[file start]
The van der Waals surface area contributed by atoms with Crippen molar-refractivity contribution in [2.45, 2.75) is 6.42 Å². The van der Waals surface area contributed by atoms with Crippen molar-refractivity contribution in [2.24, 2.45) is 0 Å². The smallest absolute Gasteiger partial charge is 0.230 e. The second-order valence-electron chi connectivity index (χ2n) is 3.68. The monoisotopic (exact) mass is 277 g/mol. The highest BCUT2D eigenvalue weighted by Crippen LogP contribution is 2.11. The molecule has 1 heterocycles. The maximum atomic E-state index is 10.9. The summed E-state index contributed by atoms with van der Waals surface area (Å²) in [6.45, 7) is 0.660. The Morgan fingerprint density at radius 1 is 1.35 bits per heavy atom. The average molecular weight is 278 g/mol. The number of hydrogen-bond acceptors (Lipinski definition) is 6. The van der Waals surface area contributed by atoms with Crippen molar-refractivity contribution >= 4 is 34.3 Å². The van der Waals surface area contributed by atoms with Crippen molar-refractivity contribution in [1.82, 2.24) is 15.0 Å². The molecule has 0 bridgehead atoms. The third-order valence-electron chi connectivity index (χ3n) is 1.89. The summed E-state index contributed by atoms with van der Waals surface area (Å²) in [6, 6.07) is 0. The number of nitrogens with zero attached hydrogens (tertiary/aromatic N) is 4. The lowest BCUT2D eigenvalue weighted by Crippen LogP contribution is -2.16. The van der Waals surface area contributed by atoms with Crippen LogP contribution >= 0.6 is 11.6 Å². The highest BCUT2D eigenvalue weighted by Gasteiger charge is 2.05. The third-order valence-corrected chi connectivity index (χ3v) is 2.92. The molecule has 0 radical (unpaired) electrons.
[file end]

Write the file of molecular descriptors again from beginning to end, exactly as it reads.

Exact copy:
The van der Waals surface area contributed by atoms with Crippen molar-refractivity contribution in [2.45, 2.75) is 6.42 Å². The van der Waals surface area contributed by atoms with Crippen molar-refractivity contribution in [2.24, 2.45) is 0 Å². The smallest absolute Gasteiger partial charge is 0.230 e. The second-order valence-electron chi connectivity index (χ2n) is 3.68. The monoisotopic (exact) mass is 277 g/mol. The highest BCUT2D eigenvalue weighted by Crippen LogP contribution is 2.11. The molecule has 1 heterocycles. The maximum atomic E-state index is 10.9. The summed E-state index contributed by atoms with van der Waals surface area (Å²) in [6.45, 7) is 0.660. The Morgan fingerprint density at radius 1 is 1.35 bits per heavy atom. The average molecular weight is 278 g/mol. The number of hydrogen-bond acceptors (Lipinski definition) is 6. The van der Waals surface area contributed by atoms with Crippen molar-refractivity contribution >= 4 is 34.3 Å². The van der Waals surface area contributed by atoms with Crippen molar-refractivity contribution in [1.82, 2.24) is 15.0 Å². The molecule has 0 bridgehead atoms. The third-order valence-electron chi connectivity index (χ3n) is 1.89. The summed E-state index contributed by atoms with van der Waals surface area (Å²) in [6, 6.07) is 0. The number of nitrogens with zero attached hydrogens (tertiary/aromatic N) is 4. The lowest BCUT2D eigenvalue weighted by Crippen LogP contribution is -2.16. The van der Waals surface area contributed by atoms with Crippen LogP contribution >= 0.6 is 11.6 Å². The highest BCUT2D eigenvalue weighted by Gasteiger charge is 2.05. The third-order valence-corrected chi connectivity index (χ3v) is 2.92. The molecule has 0 radical (unpaired) electrons.